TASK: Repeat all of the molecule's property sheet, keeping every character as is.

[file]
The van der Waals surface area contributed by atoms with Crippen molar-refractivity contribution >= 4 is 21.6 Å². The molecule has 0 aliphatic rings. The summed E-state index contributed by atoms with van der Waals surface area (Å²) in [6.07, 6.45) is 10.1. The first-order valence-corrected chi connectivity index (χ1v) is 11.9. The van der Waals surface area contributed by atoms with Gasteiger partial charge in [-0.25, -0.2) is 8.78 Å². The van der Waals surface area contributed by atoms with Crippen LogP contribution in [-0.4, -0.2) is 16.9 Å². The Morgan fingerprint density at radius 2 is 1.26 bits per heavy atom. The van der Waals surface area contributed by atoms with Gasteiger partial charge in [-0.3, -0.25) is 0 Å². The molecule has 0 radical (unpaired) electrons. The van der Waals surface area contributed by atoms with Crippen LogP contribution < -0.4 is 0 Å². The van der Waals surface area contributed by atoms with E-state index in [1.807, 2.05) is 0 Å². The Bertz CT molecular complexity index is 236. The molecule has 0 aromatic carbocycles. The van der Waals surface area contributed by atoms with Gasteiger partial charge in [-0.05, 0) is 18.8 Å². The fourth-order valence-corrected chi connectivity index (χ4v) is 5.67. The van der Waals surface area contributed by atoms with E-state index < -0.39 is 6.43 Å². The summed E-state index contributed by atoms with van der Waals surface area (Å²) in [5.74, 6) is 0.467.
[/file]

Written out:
The van der Waals surface area contributed by atoms with Crippen molar-refractivity contribution >= 4 is 21.6 Å². The molecule has 0 aliphatic rings. The summed E-state index contributed by atoms with van der Waals surface area (Å²) in [6.07, 6.45) is 10.1. The first-order valence-corrected chi connectivity index (χ1v) is 11.9. The van der Waals surface area contributed by atoms with Gasteiger partial charge in [-0.25, -0.2) is 8.78 Å². The van der Waals surface area contributed by atoms with Crippen LogP contribution in [-0.4, -0.2) is 16.9 Å². The Morgan fingerprint density at radius 2 is 1.26 bits per heavy atom. The van der Waals surface area contributed by atoms with Gasteiger partial charge in [-0.3, -0.25) is 0 Å². The molecule has 0 radical (unpaired) electrons. The van der Waals surface area contributed by atoms with Crippen LogP contribution < -0.4 is 0 Å². The van der Waals surface area contributed by atoms with E-state index in [1.807, 2.05) is 0 Å². The Bertz CT molecular complexity index is 236. The molecule has 0 aromatic carbocycles. The van der Waals surface area contributed by atoms with Gasteiger partial charge in [-0.05, 0) is 18.8 Å². The fourth-order valence-corrected chi connectivity index (χ4v) is 5.67. The van der Waals surface area contributed by atoms with E-state index < -0.39 is 6.43 Å². The summed E-state index contributed by atoms with van der Waals surface area (Å²) in [5.74, 6) is 0.467.